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Bodegas Volver Tarima Hill 2011

Mourvedre from Spain
  • RP91
  • WS90
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Winemaker Notes

The wine exhibits deep garnet color with flashes of violet and a bouquet of dark red cherries and leather. On the palate the wine achieves its full potential, offering notes of black berries, plums and licorice with an elegant but persistent finish.

Critical Acclaim

RP 91
The Wine Advocate

The 2011 Tarima Hill is made from old vine Mourvedre grown at a high elevation of 2,000-2,500 feet. Aged 20 months in French oak, its sensational inky/purple color is followed by a sweet bouquet of acacia flowers, blueberry liqueur, blackberries and graphite, and a full-bodied, rich mouthfeel. This sensational red wine could easily sell for three to five times the price with no complaints.

WS 90
Wine Spectator

Plum compote, raisin, chocolate; thick, velvety.

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Bodegas Volver

Bodegas Volver

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Bodegas Volver, , Spain
Bodegas Volver
The Spanish enologist, Rafael Canizares seeks to achieve the maximum expression of the Tempranillo grape grown in the environment. This winery is located in the best terroir of La Mancha found in the eastern region of the Denomination of Origin. The soil is the reason that the winery committed themselves to purchasing 228 acres of vineyards with an average age of 40 years. The sandy soils (up to 1 meter in depth) has an underlayment of large river stones.

Argentina

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Formerly associated with inexpensive bulk wine but dramatically shifting focus from quantity to quality...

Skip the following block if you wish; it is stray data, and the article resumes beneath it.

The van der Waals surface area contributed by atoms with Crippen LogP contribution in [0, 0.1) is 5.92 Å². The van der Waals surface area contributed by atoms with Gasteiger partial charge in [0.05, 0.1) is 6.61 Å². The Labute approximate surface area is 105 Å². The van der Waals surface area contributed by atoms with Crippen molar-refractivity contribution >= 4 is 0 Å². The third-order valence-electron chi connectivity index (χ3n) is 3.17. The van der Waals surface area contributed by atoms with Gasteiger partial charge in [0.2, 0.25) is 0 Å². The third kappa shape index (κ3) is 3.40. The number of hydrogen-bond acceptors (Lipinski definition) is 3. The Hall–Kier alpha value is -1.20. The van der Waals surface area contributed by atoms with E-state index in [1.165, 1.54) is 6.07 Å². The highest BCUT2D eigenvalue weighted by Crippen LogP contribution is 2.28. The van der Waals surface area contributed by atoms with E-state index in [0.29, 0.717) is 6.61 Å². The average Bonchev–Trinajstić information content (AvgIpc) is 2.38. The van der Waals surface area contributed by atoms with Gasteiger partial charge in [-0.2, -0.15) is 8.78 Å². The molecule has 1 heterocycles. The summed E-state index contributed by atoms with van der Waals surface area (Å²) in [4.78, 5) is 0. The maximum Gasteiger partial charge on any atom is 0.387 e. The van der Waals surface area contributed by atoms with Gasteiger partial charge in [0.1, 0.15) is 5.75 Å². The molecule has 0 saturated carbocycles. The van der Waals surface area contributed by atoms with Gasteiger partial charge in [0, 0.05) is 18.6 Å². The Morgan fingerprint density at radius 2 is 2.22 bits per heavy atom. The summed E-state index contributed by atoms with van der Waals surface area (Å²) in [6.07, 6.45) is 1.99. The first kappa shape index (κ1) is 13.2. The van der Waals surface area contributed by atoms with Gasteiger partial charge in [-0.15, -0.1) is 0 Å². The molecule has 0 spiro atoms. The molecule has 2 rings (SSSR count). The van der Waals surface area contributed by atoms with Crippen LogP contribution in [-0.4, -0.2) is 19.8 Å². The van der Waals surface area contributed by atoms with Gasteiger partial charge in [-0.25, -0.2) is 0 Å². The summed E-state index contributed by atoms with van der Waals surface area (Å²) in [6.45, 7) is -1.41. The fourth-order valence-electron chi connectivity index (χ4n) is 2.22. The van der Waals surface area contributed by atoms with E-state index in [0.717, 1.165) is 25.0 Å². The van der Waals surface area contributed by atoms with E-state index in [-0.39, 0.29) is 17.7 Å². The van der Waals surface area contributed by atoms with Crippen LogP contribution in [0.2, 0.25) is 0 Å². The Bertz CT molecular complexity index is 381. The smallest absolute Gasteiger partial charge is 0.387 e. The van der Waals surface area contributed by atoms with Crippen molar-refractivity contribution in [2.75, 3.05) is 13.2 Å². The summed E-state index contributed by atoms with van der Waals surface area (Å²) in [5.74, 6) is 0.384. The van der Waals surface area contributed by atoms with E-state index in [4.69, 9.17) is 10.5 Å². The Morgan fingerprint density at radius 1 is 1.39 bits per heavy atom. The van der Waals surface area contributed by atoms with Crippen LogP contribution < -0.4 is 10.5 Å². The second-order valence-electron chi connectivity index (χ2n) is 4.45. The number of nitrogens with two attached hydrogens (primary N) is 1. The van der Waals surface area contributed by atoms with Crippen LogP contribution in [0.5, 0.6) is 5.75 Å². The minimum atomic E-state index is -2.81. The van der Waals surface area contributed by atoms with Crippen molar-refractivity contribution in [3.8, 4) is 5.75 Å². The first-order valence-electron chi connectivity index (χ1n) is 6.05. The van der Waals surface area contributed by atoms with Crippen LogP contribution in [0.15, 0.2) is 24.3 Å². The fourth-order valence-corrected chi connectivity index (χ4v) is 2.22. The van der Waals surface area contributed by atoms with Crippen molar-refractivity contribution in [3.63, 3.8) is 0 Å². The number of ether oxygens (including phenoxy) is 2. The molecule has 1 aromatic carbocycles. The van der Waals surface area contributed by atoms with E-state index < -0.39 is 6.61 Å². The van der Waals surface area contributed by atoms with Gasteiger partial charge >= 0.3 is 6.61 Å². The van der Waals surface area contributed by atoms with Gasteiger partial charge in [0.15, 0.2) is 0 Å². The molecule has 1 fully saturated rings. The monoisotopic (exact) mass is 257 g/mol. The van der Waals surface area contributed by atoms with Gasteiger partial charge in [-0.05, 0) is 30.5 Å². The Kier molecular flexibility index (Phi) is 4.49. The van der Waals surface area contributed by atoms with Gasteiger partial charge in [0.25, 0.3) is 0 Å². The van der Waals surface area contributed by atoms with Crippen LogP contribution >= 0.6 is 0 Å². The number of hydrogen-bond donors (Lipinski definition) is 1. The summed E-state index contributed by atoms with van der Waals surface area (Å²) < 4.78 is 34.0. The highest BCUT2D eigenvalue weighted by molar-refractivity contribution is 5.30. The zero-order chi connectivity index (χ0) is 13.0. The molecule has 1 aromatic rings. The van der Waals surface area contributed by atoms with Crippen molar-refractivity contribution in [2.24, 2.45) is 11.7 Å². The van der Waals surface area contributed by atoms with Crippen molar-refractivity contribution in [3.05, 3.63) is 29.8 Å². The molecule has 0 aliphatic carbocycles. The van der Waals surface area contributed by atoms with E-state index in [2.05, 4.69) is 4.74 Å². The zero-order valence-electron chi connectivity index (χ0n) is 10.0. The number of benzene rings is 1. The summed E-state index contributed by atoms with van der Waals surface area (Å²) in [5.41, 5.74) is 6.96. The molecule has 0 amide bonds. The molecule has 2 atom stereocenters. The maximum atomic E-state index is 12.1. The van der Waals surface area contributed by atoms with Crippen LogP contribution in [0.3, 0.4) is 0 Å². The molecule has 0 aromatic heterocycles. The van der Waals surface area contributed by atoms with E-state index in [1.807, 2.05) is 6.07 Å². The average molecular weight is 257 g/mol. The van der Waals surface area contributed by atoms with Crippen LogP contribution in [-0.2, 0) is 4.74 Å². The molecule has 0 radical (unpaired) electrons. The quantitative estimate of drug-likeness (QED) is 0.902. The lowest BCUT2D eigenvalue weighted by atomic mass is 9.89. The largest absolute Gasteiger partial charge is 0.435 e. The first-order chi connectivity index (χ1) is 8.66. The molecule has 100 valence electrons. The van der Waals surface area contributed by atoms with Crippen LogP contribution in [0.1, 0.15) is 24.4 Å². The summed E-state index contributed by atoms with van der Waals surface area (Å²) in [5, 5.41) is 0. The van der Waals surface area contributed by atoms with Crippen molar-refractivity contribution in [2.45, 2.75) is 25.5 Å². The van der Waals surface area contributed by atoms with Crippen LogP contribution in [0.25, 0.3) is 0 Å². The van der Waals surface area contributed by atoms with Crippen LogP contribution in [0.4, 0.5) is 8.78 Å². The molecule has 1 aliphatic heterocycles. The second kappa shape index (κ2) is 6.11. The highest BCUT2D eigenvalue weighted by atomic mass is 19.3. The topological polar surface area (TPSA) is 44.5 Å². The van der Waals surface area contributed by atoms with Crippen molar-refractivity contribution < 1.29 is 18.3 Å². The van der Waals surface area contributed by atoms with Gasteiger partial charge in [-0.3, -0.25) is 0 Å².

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Formerly associated with inexpensive bulk wine but dramatically shifting focus from quantity to quality, Argentina is the most important wine-producing country in South America. Certainly excellent values abound here still, but increases in vineyard investment, improved winery technology, and a commitment to innovation since the late 20th century have contributed to the country’s burgeoning image as a producer of great wines at all price points. The climate here is diverse but generally continental and agreeable, with hot, dry summers and cold snowy winters—a positive, as snow melt from the Andes Mountains can be used to irrigate vineyards. Grapes very rarely have any difficulty achieving full ripeness.

Mendoza, a large and famous region responsible for more than 70% of Argentina’s wine production, is further divided into several sub-regions, including Luján de Cuyo and the Uco Valley. Red wines dominate here, especially Malbec, the country’s star variety, while Chardonnay is the most successful white. The province of San Juan is best known for blends of Bonarda and Syrah. Torrontés is a specialty of the La Rioja and Salta regions, the latter of which is also responsible for excellent Malbecs grown at very high elevation.

Other Red Blends

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With hundreds of red grape varieties to choose from...

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With hundreds of red grape varieties to choose from, winemakers have the freedom to create a virtually endless assortment of blended wines. In many European regions, strict laws are in place determining the set of varieties that may be used, but in the New World experimentation is permitted and encouraged. Blending can be utilized to create complex wines with many different layers of flavors and aromas, or to create more balanced wines. For example, a variety that is soft and full-bodied may be combined with one that is lighter with naturally high acidity. Sometimes small amounts of a particular variety are added to boost color or aromatics. Blending can take place before or after fermentation, with the latter, more popular option giving more control to the winemaker over the final qualities of the wine.

BOS30102320_2011 Item# 125238

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